The Freedom From Religion Foundation is taking the Internal Revenue Service to court over its failure to enforce electioneering restrictions against churches and religious organizations, calling it a violation of the Establishment Clause of the First Amendment and of FFRF’s equal protection rights. FFRF filed the lawsuit today in U.S. District Court for the Western District of Wisconsin. (View the lawsuit here.) […]
Compounding this problem is that the IRS has not bothered to audit churches that violate this rule for the last three years now (since 2009). Why this hasn’t been done is unclear. If it can be demonstrated that religious organizations have been getting involved in political campaigns by telling their parish how to vote through the use of emotional and spiritual blackmail, they run the very real risk of losing their tax exempt 501(c)(3) status that protect charitable donations to (and by, I believe) the church.
Numerous complaints have come in during recent years, but here are some form this past election cycle (I’ve attached links to the original letters):
• Green Bay Bishop David L. Ricken, who wrote an article on diocesan letterhead inserted in all parish bulletins about voting and choosing the president and other offices. Ricken warned that if Catholics vote for a party or candidate who supports abortion rights or marriage equality, “you could be morally ‘complicit’ with these choices which are intrinsically evil. This could put your own soul in jeopardy.” (Read full FFRF letter to IRS.)
• Peoria Bishop Daniel R. Jenky, who, in an April homily, sharply criticized President Obama, referencing the 2012 presidential election, saying Obama was “following a similar path” as Hitler and Stalin. Jenky said “every practicing Catholic must vote, and must vote their Catholic consciences. . .” (Read full FFRF letter to IRS.) Audio below:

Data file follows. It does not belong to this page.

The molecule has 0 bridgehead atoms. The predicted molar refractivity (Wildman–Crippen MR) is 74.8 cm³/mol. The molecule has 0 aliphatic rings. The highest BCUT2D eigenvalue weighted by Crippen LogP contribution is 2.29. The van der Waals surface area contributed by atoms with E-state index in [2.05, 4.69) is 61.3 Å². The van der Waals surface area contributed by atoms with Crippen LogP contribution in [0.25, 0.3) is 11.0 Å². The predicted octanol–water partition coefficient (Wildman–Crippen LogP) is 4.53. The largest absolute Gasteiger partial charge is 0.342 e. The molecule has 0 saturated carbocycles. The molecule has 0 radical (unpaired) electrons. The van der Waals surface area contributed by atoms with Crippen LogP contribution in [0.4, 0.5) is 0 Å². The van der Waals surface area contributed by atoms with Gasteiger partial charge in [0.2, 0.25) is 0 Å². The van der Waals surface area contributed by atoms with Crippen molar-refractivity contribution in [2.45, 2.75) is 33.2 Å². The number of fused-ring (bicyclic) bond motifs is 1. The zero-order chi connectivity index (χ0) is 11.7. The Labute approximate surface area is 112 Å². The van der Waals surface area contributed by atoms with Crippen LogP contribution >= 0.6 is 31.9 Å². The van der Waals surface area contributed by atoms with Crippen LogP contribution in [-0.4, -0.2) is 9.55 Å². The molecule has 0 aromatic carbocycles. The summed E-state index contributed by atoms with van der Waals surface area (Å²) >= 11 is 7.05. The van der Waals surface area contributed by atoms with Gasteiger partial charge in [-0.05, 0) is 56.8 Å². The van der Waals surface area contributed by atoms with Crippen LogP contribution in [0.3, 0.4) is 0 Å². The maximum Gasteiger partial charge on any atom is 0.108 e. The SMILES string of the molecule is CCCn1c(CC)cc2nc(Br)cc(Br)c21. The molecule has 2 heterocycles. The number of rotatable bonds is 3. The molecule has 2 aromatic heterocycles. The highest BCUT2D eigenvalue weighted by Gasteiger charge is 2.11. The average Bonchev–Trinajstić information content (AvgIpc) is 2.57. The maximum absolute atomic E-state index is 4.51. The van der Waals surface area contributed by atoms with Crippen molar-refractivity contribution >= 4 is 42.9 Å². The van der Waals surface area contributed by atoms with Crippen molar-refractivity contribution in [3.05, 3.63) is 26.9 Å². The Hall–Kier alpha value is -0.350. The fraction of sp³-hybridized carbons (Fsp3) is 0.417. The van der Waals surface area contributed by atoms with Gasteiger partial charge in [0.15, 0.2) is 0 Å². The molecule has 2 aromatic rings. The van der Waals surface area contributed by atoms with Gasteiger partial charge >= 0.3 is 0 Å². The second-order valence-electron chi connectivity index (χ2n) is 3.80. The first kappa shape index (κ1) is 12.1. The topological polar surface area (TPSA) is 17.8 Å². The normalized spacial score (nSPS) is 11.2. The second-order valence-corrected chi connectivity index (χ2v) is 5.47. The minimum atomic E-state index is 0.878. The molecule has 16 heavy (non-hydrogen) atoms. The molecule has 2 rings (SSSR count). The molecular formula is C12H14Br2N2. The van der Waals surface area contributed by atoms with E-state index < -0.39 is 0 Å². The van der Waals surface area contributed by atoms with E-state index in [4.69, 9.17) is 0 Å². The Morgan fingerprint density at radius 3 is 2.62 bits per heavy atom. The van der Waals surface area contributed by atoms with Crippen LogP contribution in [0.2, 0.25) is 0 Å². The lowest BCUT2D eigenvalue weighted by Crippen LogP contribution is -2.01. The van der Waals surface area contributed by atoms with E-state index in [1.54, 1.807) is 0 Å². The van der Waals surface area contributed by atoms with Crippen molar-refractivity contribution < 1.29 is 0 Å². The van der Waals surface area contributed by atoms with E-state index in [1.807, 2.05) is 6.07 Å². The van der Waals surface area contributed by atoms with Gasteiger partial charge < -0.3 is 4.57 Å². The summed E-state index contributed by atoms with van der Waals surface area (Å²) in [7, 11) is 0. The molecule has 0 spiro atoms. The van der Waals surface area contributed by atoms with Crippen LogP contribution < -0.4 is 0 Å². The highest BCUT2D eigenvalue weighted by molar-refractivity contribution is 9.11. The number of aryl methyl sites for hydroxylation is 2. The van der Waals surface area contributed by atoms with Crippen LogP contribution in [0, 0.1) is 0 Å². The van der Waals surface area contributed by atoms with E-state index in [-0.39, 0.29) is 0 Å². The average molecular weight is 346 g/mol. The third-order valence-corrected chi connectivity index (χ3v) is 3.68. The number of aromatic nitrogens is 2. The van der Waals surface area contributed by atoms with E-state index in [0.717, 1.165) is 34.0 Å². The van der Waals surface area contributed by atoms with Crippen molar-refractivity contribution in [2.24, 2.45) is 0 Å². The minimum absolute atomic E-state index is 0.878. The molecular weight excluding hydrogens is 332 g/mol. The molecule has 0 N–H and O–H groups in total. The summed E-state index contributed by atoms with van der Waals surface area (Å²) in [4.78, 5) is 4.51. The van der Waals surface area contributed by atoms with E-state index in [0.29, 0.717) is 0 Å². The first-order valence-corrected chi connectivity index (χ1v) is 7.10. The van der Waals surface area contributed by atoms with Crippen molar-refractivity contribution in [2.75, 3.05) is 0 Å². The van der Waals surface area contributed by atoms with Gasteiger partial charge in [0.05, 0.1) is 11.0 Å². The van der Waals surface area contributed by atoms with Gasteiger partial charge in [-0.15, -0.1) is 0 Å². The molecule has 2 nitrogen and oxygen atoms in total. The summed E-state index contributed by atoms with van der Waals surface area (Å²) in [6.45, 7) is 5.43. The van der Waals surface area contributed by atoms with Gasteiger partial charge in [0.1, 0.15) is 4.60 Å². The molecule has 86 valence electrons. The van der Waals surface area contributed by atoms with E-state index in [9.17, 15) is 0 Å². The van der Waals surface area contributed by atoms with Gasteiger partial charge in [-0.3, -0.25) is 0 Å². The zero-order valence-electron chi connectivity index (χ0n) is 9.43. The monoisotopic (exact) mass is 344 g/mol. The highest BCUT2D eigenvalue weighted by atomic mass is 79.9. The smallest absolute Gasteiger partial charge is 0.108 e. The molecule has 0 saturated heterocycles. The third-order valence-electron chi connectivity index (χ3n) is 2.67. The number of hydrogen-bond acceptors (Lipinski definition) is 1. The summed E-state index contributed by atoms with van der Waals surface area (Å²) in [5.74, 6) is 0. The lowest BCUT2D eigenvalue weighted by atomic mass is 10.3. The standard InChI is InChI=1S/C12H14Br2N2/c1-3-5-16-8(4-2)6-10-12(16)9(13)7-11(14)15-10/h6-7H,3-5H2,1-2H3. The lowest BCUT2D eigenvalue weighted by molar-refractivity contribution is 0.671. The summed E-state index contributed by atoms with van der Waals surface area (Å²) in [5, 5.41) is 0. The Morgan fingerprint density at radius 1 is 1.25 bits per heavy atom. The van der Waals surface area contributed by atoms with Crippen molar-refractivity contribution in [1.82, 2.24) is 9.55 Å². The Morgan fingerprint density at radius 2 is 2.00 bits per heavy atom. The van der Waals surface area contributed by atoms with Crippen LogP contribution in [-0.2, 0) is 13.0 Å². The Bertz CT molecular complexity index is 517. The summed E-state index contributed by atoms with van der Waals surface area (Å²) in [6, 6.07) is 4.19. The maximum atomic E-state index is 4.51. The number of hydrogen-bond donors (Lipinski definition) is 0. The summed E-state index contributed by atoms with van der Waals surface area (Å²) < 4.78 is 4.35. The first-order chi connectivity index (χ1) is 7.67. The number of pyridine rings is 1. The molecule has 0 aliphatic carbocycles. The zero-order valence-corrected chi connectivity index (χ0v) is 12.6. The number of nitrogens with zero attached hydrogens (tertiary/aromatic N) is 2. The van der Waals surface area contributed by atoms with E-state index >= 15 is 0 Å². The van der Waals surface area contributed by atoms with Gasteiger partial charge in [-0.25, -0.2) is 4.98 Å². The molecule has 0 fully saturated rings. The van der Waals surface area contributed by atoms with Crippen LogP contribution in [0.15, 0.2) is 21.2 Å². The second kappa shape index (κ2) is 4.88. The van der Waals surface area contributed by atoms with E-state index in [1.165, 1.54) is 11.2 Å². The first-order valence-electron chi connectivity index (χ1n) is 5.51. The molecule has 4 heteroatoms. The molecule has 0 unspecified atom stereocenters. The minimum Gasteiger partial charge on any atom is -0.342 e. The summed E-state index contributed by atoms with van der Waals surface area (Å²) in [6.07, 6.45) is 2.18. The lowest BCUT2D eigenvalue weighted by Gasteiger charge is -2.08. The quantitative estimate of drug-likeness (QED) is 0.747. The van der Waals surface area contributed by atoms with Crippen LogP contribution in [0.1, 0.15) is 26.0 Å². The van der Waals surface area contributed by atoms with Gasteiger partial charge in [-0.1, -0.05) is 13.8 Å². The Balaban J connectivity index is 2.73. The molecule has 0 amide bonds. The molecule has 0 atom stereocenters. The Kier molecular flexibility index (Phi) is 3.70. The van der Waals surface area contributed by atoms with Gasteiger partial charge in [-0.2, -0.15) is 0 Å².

• Bishop Robert Morlino of Madison, Wis., who wrote a Nov. 1 article, “Official guidelines for forming a Catholic conscience in the Diocese of Madison,” published in the Catholic Herald, spelling out “non-negotiable” political areas. “No Catholic may, in good conscience, vote for ‘pro-choice’ candidates [or] . . . for candidates who promote ‘same-sex marriage.’ ” (Read full FFRF letter to IRS.)
As far as I understand, the church is forbidden from making any explicit political endorsement, but they are still allowed to comment on relevant social issues of the time. The problem with that they’ve been doing recently is that while they may not be explicit in telling people how to vote, the timing of the messages is at the point in the election process where there are only two choices, and their views make it crystal clear who they endorse, even if there is no actual name being used for who that is.
It’s my hope that the IRS will follow through with these investigations and penalize them accordingly. Churches have – and always will – tell their congregation about life, the afterlife, and the role of morality and sin in the path from one to the other. However, as soon as they cross that line into politics, they should pay their dues just like everyone else. Hell, we just might solve our deficit problem altogether if enough of them pull this crap.